Begging for Giveness


Epiphany: dissolving the veil of perception behind which floats understanding. The Twelfth day of Christmas is when three magi, wise enough to make a detour on their return to the Orient, happed on the stable in Bethlehem. Today marks the end of the sacred fortnight.

This fresh Decade started violently. That don’t bode well.

However, if we learnt anything from the last twenty years, it is that evolution has quickened its pace and we aren’t catching up: melting ice-packs, smelting forests, oceanic plastic, drastic resourcelessness. We’re choking ourselves.

Consumption: de-link consumption from status and we augment the quality of what we produce in virtue of needing less of it. This gives the Earth a chance to catch its breath.

If I knew how to beg, I would sink to my knees and encourage all within earshot to look inside and share what they find. Giving of oneself opens the windows in ventilation of being meaningfully useful. Call it prudence or self-interest or humane or kind: all terms apply equally.

Giveness is not yet a word: might it become a deed?

Listening to what the inner life murmurs seems never more apposite by virtue of what, ever more clearly we discern, awaits us.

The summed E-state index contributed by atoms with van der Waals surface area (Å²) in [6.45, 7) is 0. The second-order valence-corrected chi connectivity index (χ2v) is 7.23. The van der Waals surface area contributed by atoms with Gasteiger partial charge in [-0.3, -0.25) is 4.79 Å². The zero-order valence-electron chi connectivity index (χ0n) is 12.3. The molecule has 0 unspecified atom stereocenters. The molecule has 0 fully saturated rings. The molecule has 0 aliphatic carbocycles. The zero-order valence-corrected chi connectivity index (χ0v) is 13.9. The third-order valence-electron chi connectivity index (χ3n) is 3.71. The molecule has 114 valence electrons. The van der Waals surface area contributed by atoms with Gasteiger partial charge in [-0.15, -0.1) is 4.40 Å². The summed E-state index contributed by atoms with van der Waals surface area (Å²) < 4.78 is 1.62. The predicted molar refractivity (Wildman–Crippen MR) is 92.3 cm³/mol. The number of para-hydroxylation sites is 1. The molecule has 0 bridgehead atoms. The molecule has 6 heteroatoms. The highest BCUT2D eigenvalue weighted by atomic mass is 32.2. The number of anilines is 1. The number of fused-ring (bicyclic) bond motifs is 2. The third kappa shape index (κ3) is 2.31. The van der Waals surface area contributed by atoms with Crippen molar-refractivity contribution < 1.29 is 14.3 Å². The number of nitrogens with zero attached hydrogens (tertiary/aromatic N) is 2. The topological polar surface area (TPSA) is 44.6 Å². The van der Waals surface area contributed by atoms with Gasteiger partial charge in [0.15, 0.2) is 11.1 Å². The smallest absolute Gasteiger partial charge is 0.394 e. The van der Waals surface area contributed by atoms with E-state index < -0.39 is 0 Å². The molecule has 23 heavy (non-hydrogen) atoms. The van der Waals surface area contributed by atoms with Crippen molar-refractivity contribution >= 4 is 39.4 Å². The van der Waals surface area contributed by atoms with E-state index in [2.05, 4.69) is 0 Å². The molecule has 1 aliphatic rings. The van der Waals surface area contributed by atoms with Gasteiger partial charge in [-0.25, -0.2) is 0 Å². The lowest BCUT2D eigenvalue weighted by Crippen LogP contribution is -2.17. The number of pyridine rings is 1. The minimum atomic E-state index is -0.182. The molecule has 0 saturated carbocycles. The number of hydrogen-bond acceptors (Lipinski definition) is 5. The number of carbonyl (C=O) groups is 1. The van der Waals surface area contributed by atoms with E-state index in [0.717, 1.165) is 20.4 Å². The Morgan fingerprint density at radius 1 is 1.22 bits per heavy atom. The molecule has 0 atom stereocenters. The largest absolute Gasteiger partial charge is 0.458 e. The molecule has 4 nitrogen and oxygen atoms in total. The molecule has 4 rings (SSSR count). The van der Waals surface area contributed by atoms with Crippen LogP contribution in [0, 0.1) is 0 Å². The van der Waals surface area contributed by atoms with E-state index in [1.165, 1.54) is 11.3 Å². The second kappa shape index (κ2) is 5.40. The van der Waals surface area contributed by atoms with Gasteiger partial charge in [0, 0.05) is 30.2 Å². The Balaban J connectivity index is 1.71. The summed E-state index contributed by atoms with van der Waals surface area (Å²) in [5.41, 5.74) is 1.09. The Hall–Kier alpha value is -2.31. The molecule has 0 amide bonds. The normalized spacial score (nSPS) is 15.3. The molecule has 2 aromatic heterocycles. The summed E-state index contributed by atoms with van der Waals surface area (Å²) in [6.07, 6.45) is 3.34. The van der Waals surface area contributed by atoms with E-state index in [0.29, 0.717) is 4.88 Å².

Older than time


Image         Jack Charles born at the Cummeragunja Mission, NSW in 1943

This is Jack Charles. With a face older than time and a gaze of steady seeing, alas he died recently.

His life was crammed to spillage with criminality, art and struggle, he spent most of it mutely accommodating the wrongs inflicted on him by the institutions of his day: that is to say the system.

Eastern Australia has become an inferno of bush fire, vapourizing the trappings of Western industrialization and culture: it must be excruciating to watch, terrifying to live through.

At Mallacoota on the tip of promontory along the coast of New South Wales, people were driven by fire into the sea where they waited for the wind to change direction.

The last twenty years, which began with such hope and fizzing excitement of gorgeous potential, have not ventilated thinking with the steady wisdom one might have hoped.

Rather, the fresh Millennium is a pock-marked portrait of our excesses. These two decades comprise the Globe’s picture in the attic.